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A layout-first approach to designing figures

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Welcome to FigureFirst

FigureFirst is a work in progress. It aims to make the iterative design of figures for scientific publications not only easy, but fun. It is descibed in this SciPy 2017 paper.

Traditionally, scientific figure creation was a serial process, starting with ugly representations of raw data straight from analysis software (e. g. MATLAB or Python), progressing to more complex intermediate representations, and ending with a layout step using desktop publishing software (e. g. Inkscape or Illustrator). This method severely limits the researcher's ability to iterate, because once the data is exported to Inkscape, it can no longer be accessed by Python. This work flow is represented below:

With FigureFirst, the data processing and layout steps are worked on in parallel. Around the time the researcher starts to make panels for a figure in Python, s/he also begins to layout those panels in Inkscape. This way, it is easy to change the data analysis and figure layout independently. Iterative figure creation is a snap, resulting in more beautful and informative figures!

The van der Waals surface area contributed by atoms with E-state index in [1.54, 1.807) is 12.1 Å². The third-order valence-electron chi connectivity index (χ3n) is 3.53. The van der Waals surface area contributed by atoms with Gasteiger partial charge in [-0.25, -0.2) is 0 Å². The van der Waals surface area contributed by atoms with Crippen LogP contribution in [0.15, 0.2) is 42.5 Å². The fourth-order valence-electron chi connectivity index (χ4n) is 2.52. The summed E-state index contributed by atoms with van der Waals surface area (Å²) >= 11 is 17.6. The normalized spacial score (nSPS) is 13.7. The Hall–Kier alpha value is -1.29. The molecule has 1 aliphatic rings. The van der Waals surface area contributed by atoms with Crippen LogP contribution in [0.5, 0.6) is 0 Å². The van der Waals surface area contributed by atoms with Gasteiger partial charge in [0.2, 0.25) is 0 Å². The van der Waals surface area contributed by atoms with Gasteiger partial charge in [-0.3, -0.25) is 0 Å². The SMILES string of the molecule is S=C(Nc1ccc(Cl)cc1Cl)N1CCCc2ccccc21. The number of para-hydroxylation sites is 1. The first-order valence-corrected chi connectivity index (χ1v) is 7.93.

Quick start

FigureFirst should work with any operating system. It requires
• Python and matplotlib.

There are several ways to install FigureFirst. The simplest way is to download and unzip FigureFirst from one of the links above or here, navigate into the unzipped directory, and run sudo python install.

Alternatively, a minimal method is to download this file and copy it into your current directory. Then simply include import svg_to_axes in your python scripts.

FigureFirst also includes several useful (but optional) Inkscape extensions. To install these, navigate to the "inkscape_extensions" directory, and copy the .inx and .py files to
~/.config/inkscape/extensions/ (on Ubuntu or Mac) or
C:\Program Files\Inkscape\share\extensions (on Windows).

Basic example:

As a "hello world" example we will first construct a single axis using the FigureFirst workflow:

Step 1: Download the .svg file that will serve as a template, example_hello_world_layout.svg. You can open this file with Inkscape and explore it using the xml viewer to see what is going on.

Step 2: Create a text file called "" and copy the following text into it. Alternatively, just download

Note, if you followed the "minimal" method in step 1 and only downloaded the file, you will need to change line 3 to from svg_to_axes import FigureLayout.

Step 3: Run the python file using this command, python
This should create an output svg file called "example_hello_world_output.svg" which you can open in Inkscape.

So, what happened?

Be sure to check out the examples and Documentation for more information.


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Authors and Contributors

FigureFirst is primarily the work of Theodore Lindsay (@psilentp), Floris van Breugel (@florisvb), and Peter Weir (@ptweir).

Support or Contact

Having trouble with FigureFirst? Feel free to contribute on GitHub or contact us with questions.